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Reserve, Guard senior leaders discuss capabilities, challenges at AFA

  • Published
  • By Jaimi Chafin
  • Headquarters Air Force Reserve Command

Air Force Reserve and Air National Guard senior leaders came together to discuss capabilities and challenges during the Air Force Association’s Warfare Symposium in Orlando on March 4.

Maj. Gen. John P. Healy, deputy to the chief of the Air Force Reserve, Lt. Gen. Michael A. Loh, director of the Air National Guard, and Maj. Gen. Daryl Bohac, Nebraska National Guard adjutant general, participated in a roundtable discussion led by Heather Penny, senior resident fellow at the AFA’s Mitchell Institute for Aerospace Studies.

Healy highlighted the Reserve’s support of Operations Allies Refuge and Allies Welcome to demonstrate how Reserve Citizen Airmen are always ready and willing to answer their nation’s call.

“We had 13 volunteer crews ready to go in 24 hours,” Healy said. “And, in 72 hours – the benchmark for making sure we get out the door – we had 80 crews and 36 tails (supporting Operation Allies Refuge). By the end of August, we ended up executing 37 missions where we brought Afghans in need out of the country.”

Healy said the Reserve then deployed more than 500 Airmen to support Operation Allies Welcome to ensure Afghans in need had the proper supplies and infrastructure to settle and feel welcomed into the United States.

The general went on to highlight the Reserve’s ongoing support of COVID-19 operations, pointing out that Reserve Citizen Airmen are currently augmenting hospital staff in both New York and California. Many of these Airmen are on their second deployment since the pandemic started.

In the realm of space, Healy said that the Reserve has 1,500 Airmen working space missions at 11 locations around the world and that Reserve Citizen Airmen make up nearly 25% of the current Space Force.

Healy said that Reserve Citizen Airmen are a tremendous value for America’s taxpayers, noting that the Reserve accomplishes 25% of the Air Force mission for 3% of the cost. From enlistment or commission through retirement, Reservists cost 28 cents on the dollar compared to the lifecycle cost of active-duty service members, he said.

When asked about challenges currently facing the Reserve, Healy mentioned the command’s aging fleet of aircraft.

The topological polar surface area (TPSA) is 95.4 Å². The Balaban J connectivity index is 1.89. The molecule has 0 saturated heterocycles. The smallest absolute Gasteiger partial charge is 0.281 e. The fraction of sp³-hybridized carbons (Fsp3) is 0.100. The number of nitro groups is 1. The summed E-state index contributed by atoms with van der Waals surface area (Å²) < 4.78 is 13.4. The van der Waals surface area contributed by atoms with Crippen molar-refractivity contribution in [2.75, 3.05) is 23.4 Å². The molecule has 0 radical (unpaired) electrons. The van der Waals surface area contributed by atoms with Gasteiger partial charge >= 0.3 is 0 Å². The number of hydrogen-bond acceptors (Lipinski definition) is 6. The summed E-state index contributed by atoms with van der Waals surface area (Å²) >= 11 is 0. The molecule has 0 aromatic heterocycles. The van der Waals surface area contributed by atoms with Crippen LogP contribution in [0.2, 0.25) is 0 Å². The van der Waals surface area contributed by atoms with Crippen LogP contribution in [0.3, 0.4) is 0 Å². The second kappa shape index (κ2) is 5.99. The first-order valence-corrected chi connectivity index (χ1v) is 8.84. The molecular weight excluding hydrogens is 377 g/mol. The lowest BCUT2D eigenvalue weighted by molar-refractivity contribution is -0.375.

“What is constantly on my mind is the relevance of maintaining our fleet,” he said. “The (Air Force) secretary said yesterday the average age of their fleet is 30 years old. Well, ours is a touch more mature at 33 years of age. And, 44% of our aircraft are over their initial life expectancy.”

Healy said “hiccups in the last couple of years” with National Guard and Reserve Equipment funding and ongoing continuing resolutions have made it difficult for the Reserve to update its legacy systems, but he is optimistic about the future.
“We’re looking forward to the future and working hard to maintain mission modernization to the best of our ability and provide realistic training to meet our combatant commander’s needs,” he said.

Loh praised Guard Airmen for their exemplary performance over the past few years.

“When you look at where we’ve been over three decades of continuous mobilizations, but especially the last two years which have brought the longest and largest mobilizations in our history since World War II, it’s pretty impressive,” he said. “On average, more than 14,000 Guard Airmen were on duty over the last two years, supporting combatant commanders overseas, defending the homeland and providing support to a broad range of missions, including COVID-19, natural disasters and civil unrest operations.”

Like Healy, Loh pointed to maintaining an aging fleet of aircraft as one of the Guard’s biggest challenges.

“How ready and willing are 60-year-old aircraft?” he asked. “Modernization recapitalization keeps me up at night.”

He went on to talk about shifting defense priorities following a two-decades-long war in Afghanistan.

“We heard Secretary Kendall talk yesterday and last year at this AFA of his top three priorities – China, China and China,” he said. “So, how are we going to modernize the force to get after China? And then, of course, this year, Russia is here also.”

Loh pointed to several examples of how the Guard is preparing to meet the challenges of the future, including fully operational F-35s in Vermont, conversions happening in Alabama, Wisconsin and Florida, bringing the F-15EX on line, standing up formal training units, welcoming new C-130Js, and establishing a cyber warfare wing in Ohio.

The general highlighted the Guard’s economic value to today’s Air Force.

“With 20% of the aircraft, we conduct 94% of the homeland defense day-to-day mission, and we perform all mission sets the active duty does with only 7% of the budget,” Loh said. “We are the foundation for national defense, and we need help and advocacy to continue to make us a strong partner in this Total Force.”

The Guard’s “response to the events following January 6 was pretty amazing,” Bohac said. “We put 25,000 boots on the ground in our national capital within a week because the National Guard rallied on a moment’s notice.”

He said relationships are critical for Guard responses like this and countless others.

“It’s the relationships with our employers, our communities and most importantly, the families that enable us to do what we do for our nation and state,” he said. “Whether it’s Air Force Reserve or Air National Guard, without those relationships, without care and nurturing of those, we put the mission at risk.”